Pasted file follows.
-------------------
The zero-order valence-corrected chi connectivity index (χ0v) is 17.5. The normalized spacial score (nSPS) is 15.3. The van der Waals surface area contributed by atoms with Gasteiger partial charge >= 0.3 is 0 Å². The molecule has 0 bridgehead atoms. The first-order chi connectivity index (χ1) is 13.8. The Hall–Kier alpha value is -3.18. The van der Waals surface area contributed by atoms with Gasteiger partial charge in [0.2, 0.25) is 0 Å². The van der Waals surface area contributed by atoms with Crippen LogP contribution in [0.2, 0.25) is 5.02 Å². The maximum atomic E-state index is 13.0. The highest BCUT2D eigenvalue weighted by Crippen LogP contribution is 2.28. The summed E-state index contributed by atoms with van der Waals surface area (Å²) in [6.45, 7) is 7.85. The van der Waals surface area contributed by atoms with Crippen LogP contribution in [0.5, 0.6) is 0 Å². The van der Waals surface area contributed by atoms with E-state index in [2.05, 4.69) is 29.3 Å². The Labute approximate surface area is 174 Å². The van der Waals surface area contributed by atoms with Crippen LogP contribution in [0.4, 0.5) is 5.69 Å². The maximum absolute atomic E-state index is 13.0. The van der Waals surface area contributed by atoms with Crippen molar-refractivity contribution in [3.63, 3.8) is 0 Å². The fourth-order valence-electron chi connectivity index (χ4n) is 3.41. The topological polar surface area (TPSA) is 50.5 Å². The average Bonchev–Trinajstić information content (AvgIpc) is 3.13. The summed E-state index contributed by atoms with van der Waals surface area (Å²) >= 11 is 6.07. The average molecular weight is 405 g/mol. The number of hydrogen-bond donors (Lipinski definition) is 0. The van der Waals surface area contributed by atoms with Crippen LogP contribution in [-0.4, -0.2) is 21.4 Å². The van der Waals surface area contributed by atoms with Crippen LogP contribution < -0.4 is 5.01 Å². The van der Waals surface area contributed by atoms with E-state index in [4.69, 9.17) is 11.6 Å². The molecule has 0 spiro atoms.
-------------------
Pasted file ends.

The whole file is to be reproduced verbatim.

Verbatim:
The zero-order valence-corrected chi connectivity index (χ0v) is 17.5. The normalized spacial score (nSPS) is 15.3. The van der Waals surface area contributed by atoms with Gasteiger partial charge >= 0.3 is 0 Å². The molecule has 0 bridgehead atoms. The first-order chi connectivity index (χ1) is 13.8. The Hall–Kier alpha value is -3.18. The van der Waals surface area contributed by atoms with Gasteiger partial charge in [0.2, 0.25) is 0 Å². The van der Waals surface area contributed by atoms with Crippen LogP contribution in [0.2, 0.25) is 5.02 Å². The maximum atomic E-state index is 13.0. The highest BCUT2D eigenvalue weighted by Crippen LogP contribution is 2.28. The summed E-state index contributed by atoms with van der Waals surface area (Å²) in [6.45, 7) is 7.85. The van der Waals surface area contributed by atoms with Crippen LogP contribution in [0.5, 0.6) is 0 Å². The van der Waals surface area contributed by atoms with E-state index in [2.05, 4.69) is 29.3 Å². The Labute approximate surface area is 174 Å². The van der Waals surface area contributed by atoms with Crippen LogP contribution in [0.4, 0.5) is 5.69 Å². The maximum absolute atomic E-state index is 13.0. The van der Waals surface area contributed by atoms with Crippen molar-refractivity contribution in [3.63, 3.8) is 0 Å². The fourth-order valence-electron chi connectivity index (χ4n) is 3.41. The topological polar surface area (TPSA) is 50.5 Å². The average Bonchev–Trinajstić information content (AvgIpc) is 3.13. The summed E-state index contributed by atoms with van der Waals surface area (Å²) >= 11 is 6.07. The average molecular weight is 405 g/mol. The number of hydrogen-bond donors (Lipinski definition) is 0. The van der Waals surface area contributed by atoms with Crippen LogP contribution in [-0.4, -0.2) is 21.4 Å². The van der Waals surface area contributed by atoms with Crippen LogP contribution < -0.4 is 5.01 Å². The van der Waals surface area contributed by atoms with E-state index in [4.69, 9.17) is 11.6 Å². The molecule has 0 spiro atoms.